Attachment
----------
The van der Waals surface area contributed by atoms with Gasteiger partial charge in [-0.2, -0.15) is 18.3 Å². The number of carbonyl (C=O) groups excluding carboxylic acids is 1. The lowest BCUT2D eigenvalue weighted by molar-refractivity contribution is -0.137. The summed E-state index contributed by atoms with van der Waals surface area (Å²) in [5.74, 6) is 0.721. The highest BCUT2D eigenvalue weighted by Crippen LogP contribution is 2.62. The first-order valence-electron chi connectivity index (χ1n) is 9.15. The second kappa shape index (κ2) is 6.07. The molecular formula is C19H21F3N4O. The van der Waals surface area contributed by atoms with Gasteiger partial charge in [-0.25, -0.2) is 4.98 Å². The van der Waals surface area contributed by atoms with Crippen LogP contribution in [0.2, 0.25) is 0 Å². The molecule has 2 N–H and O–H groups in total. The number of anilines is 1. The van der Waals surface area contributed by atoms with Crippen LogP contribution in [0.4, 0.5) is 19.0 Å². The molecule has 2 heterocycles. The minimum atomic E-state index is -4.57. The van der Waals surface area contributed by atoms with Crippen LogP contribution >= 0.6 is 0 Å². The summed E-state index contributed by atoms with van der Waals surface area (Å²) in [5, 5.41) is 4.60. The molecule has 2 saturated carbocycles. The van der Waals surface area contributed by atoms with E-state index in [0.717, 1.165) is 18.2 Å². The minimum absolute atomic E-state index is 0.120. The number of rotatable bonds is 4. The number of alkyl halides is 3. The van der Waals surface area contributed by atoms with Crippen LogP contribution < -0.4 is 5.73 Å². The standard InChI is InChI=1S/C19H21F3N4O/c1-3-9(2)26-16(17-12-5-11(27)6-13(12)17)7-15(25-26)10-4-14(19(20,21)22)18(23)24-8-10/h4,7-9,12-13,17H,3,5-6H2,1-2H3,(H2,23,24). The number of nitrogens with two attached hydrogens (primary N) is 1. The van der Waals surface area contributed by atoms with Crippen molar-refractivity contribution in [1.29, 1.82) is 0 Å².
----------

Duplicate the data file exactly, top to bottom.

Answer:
The van der Waals surface area contributed by atoms with Gasteiger partial charge in [-0.2, -0.15) is 18.3 Å². The number of carbonyl (C=O) groups excluding carboxylic acids is 1. The lowest BCUT2D eigenvalue weighted by molar-refractivity contribution is -0.137. The summed E-state index contributed by atoms with van der Waals surface area (Å²) in [5.74, 6) is 0.721. The highest BCUT2D eigenvalue weighted by Crippen LogP contribution is 2.62. The first-order valence-electron chi connectivity index (χ1n) is 9.15. The second kappa shape index (κ2) is 6.07. The molecular formula is C19H21F3N4O. The van der Waals surface area contributed by atoms with Gasteiger partial charge in [-0.25, -0.2) is 4.98 Å². The van der Waals surface area contributed by atoms with Crippen LogP contribution in [0.2, 0.25) is 0 Å². The molecule has 2 N–H and O–H groups in total. The number of anilines is 1. The van der Waals surface area contributed by atoms with Crippen LogP contribution in [0.4, 0.5) is 19.0 Å². The molecule has 2 heterocycles. The minimum atomic E-state index is -4.57. The van der Waals surface area contributed by atoms with Crippen LogP contribution >= 0.6 is 0 Å². The summed E-state index contributed by atoms with van der Waals surface area (Å²) in [5, 5.41) is 4.60. The molecule has 2 saturated carbocycles. The van der Waals surface area contributed by atoms with E-state index in [0.717, 1.165) is 18.2 Å². The minimum absolute atomic E-state index is 0.120. The number of rotatable bonds is 4. The number of alkyl halides is 3. The van der Waals surface area contributed by atoms with Crippen LogP contribution < -0.4 is 5.73 Å². The standard InChI is InChI=1S/C19H21F3N4O/c1-3-9(2)26-16(17-12-5-11(27)6-13(12)17)7-15(25-26)10-4-14(19(20,21)22)18(23)24-8-10/h4,7-9,12-13,17H,3,5-6H2,1-2H3,(H2,23,24). The number of nitrogens with two attached hydrogens (primary N) is 1. The van der Waals surface area contributed by atoms with Crippen molar-refractivity contribution in [1.29, 1.82) is 0 Å².